A special treat! I saw a Malayalam film in theaters! So there will be two Malayalam reviews today, first this No Spoilers one, and then a SPOILERS one later. Fun fun!
I dragged myself out to the movie theater again, after seeing Manmarziyaan on Friday, because I just had to see this movie. Partly because Prithviraj, partly because I was curious about the topic (desis in Detroit), but mostly because I had stumbled across the title song several months back and fell in love with it. It is SO GOOD, I just had to see the movie that surrounded it.
The movie doesn’t quite live up to the song. But it comes close! It really does try to dig in and understand the way aging American industrial cities are struggling and surviving. It misses some vital points, but it really isn’t terribly far off. I should have known a Malayalam film would understand worker issues. Marxism really does travel well!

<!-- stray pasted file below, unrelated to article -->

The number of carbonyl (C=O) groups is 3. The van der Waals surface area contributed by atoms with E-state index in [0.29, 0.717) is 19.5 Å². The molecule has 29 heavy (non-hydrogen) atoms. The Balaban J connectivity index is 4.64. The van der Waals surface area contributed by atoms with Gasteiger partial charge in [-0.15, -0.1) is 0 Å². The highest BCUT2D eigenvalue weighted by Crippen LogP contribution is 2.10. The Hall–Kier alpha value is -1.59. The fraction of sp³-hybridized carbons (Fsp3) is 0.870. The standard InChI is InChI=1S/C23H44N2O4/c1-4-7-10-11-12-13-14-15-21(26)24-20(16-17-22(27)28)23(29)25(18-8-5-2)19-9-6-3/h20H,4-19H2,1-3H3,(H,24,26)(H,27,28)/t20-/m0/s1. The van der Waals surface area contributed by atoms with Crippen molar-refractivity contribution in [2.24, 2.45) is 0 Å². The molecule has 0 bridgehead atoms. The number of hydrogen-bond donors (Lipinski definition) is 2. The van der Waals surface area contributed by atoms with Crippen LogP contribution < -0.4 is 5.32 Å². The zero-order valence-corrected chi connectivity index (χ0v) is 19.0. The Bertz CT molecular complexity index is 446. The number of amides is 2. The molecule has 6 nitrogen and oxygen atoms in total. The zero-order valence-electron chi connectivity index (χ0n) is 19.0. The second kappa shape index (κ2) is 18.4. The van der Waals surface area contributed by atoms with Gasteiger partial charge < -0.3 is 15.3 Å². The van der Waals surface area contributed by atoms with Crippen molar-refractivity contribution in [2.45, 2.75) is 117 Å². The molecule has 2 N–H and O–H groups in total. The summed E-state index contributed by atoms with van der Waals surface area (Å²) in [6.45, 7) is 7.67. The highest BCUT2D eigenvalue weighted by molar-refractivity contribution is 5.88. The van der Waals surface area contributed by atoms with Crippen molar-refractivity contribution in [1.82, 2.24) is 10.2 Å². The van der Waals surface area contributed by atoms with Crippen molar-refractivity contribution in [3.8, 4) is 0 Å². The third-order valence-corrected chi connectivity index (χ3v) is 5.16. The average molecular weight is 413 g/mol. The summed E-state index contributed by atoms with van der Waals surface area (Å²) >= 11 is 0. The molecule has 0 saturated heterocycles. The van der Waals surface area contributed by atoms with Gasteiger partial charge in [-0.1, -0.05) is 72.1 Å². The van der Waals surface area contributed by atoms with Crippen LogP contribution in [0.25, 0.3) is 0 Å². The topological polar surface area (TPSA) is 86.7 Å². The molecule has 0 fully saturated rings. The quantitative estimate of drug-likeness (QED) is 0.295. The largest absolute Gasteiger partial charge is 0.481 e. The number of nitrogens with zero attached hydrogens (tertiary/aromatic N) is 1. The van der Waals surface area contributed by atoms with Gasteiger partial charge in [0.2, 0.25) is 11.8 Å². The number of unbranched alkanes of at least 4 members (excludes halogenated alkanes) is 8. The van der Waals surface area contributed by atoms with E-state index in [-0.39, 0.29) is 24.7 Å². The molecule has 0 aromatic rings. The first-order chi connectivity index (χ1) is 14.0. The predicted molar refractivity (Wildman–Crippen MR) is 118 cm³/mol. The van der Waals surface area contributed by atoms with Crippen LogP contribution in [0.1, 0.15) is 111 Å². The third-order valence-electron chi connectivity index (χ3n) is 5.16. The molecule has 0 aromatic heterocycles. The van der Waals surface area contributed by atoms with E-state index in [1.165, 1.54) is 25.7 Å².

There are a few things that the film gets wrong which itched away at me and distracted me. I love it when Indian movies are set in places I am familiar with, but then I pay the price by noticing the missed steps. The thing with Detroit (and Chicago to a lessor degree) is that the problem isn’t Detroit itself, it’s the areas around it. Thanks to a combination of factors (cheap cars and cheap gas, the killing of public transit, and the GI Bill funding home purchases) in the 1950s there was a mass exodus from midwestern cities of anyone middle class or above. Leaving the inner cities to only the lower income workers. Which also meant the tax base for the funding of the cities was eroded. The schools, public transit, general infrastructure kept declining and declining. While the suburbs that fed on the city flourished and became wealthier and wealthier. Of course, there was also a strong racial component. The phenomenon known as “white flight” encouraged those who could afford it to move out of the inner cities and into enclaves where the public schools, public libraries, and other public services paid by their high tax dollars were state of the art, and also sparklingly white.